Many infectious diseases have been conquered in the 20th century by improved sanitation, antibiotics, and vaccines. Especially important were the developments of the sulfonamide antibiotics and penicillin, which immediately saved many lives in World War II (1939-1945). Streptomycin, another drug, was used to defeat tuberculosis. Vaccines are widely used against viral diseases, including poliomyelitis, diphtheria, tetanus, yellow fever, measles, mumps, rubella (German measles), hepatitis B, influenza, herpes simplex, and chicken pox. Vaccine production was aided by new techniques such as tissue culture production and genetic engineering. In the latter part of the 20th century many microorganisms became resistant to antibiotics, and new diseases emerged, such as Legionnaires’ disease and acquired immune deficiency syndrome (AIDS).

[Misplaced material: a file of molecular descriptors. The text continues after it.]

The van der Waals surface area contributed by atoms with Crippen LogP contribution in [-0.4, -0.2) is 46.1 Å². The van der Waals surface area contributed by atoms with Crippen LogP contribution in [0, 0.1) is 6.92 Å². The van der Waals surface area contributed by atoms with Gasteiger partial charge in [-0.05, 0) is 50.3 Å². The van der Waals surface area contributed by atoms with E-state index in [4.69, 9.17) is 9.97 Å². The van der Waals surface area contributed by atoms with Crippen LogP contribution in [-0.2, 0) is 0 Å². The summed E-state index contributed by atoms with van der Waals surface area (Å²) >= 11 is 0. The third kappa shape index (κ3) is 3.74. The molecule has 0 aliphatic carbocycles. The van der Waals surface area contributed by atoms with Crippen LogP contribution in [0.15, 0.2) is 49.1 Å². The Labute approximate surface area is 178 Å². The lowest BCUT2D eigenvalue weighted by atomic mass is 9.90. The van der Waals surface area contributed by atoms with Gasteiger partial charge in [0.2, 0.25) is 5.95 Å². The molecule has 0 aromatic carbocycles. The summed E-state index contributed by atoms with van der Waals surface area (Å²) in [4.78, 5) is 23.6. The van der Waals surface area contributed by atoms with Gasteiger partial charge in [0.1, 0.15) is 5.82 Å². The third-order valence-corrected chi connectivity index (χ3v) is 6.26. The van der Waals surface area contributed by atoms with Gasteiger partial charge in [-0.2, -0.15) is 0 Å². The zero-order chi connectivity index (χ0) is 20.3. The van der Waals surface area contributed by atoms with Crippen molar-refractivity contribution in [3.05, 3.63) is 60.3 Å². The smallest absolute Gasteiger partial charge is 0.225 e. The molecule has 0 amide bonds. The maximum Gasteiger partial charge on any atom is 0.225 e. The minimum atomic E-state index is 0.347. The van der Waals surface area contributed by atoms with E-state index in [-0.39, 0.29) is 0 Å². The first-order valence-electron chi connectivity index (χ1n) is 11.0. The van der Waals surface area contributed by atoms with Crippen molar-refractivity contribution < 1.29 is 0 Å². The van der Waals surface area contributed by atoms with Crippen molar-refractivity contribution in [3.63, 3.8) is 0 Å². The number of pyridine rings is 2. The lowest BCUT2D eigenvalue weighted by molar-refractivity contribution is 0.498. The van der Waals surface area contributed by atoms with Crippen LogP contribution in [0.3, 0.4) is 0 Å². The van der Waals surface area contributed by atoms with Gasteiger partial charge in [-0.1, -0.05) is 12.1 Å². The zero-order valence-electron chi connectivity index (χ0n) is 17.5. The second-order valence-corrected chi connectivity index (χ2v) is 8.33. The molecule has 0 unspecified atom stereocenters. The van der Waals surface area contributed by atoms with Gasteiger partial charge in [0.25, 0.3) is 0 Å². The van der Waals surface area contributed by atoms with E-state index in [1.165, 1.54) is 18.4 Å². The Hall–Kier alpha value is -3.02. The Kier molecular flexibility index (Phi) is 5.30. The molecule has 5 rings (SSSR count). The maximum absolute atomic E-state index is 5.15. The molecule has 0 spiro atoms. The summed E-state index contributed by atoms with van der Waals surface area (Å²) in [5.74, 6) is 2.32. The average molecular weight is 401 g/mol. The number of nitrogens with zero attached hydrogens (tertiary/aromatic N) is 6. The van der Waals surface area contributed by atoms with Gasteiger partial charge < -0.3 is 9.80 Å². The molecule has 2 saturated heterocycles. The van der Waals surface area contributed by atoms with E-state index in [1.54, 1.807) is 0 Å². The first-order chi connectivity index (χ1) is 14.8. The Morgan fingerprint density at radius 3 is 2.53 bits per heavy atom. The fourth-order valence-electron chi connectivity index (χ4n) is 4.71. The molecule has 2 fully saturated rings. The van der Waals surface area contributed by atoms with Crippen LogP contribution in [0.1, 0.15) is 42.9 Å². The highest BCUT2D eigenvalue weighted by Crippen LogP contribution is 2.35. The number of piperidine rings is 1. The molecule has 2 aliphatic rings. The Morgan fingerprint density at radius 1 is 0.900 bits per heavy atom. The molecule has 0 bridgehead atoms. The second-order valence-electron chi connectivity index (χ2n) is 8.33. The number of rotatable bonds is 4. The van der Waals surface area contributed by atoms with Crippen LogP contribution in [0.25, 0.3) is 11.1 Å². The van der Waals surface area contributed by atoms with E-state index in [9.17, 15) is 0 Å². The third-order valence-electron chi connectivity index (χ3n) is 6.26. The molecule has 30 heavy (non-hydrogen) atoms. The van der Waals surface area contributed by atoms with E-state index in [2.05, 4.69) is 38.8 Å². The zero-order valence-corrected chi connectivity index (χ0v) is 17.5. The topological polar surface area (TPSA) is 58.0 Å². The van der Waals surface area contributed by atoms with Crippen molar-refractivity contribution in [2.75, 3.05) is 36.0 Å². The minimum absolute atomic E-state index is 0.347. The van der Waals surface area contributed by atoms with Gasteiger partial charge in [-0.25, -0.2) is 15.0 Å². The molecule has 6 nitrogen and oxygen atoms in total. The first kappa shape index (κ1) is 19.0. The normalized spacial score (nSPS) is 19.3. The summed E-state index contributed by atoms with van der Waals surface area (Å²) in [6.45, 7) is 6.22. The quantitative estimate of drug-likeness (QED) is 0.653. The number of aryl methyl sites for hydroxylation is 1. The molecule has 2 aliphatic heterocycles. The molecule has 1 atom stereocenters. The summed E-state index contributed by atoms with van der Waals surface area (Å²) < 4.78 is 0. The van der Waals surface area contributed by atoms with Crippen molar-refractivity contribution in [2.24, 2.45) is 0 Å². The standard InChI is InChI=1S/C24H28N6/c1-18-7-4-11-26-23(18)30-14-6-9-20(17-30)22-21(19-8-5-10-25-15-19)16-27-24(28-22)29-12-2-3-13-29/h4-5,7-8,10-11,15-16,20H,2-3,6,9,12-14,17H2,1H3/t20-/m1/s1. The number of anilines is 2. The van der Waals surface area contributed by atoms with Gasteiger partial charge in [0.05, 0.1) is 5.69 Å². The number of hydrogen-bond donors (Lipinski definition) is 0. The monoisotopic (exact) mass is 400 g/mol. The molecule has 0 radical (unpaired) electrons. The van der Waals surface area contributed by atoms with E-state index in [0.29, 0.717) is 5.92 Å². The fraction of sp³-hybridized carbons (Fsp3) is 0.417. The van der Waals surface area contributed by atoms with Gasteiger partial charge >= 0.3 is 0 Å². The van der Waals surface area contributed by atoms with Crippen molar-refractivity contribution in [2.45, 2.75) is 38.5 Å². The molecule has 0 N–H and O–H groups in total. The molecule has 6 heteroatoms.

In the 20th century the brain was carefully explored. Using chemical dyes and sophisticated imaging devices, scientists discovered the specific parts of the brain that control hearing, speech, and movement of the limbs; they showed that the right and left halves of the brain were functionally different. The discovery of the chemical/electrical method of nerve impulse transmission was an important finding, as were the complex way in which the brain regulates body function by hormones and the complex connection between emotions and biochemistry. Treatments became available for neurological diseases such as epilepsy and Parkinson’s disease.